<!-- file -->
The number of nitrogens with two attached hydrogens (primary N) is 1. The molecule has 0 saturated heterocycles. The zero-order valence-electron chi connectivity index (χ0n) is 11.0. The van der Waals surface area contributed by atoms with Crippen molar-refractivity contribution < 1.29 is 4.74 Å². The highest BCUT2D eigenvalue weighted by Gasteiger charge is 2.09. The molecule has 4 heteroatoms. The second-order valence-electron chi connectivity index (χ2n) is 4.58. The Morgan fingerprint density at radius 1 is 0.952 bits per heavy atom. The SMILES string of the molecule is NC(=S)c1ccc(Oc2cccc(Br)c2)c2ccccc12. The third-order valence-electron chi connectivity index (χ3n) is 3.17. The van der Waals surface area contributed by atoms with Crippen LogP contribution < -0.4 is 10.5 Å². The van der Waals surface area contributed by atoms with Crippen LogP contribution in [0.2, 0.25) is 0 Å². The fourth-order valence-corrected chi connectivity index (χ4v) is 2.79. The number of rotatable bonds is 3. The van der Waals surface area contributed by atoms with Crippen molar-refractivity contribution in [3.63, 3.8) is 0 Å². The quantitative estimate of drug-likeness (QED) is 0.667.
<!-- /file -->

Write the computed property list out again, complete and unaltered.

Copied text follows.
The number of nitrogens with two attached hydrogens (primary N) is 1. The molecule has 0 saturated heterocycles. The zero-order valence-electron chi connectivity index (χ0n) is 11.0. The van der Waals surface area contributed by atoms with Crippen molar-refractivity contribution < 1.29 is 4.74 Å². The highest BCUT2D eigenvalue weighted by Gasteiger charge is 2.09. The molecule has 4 heteroatoms. The second-order valence-electron chi connectivity index (χ2n) is 4.58. The Morgan fingerprint density at radius 1 is 0.952 bits per heavy atom. The SMILES string of the molecule is NC(=S)c1ccc(Oc2cccc(Br)c2)c2ccccc12. The third-order valence-electron chi connectivity index (χ3n) is 3.17. The van der Waals surface area contributed by atoms with Crippen LogP contribution < -0.4 is 10.5 Å². The van der Waals surface area contributed by atoms with Crippen LogP contribution in [0.2, 0.25) is 0 Å². The fourth-order valence-corrected chi connectivity index (χ4v) is 2.79. The number of rotatable bonds is 3. The van der Waals surface area contributed by atoms with Crippen molar-refractivity contribution in [3.63, 3.8) is 0 Å². The quantitative estimate of drug-likeness (QED) is 0.667.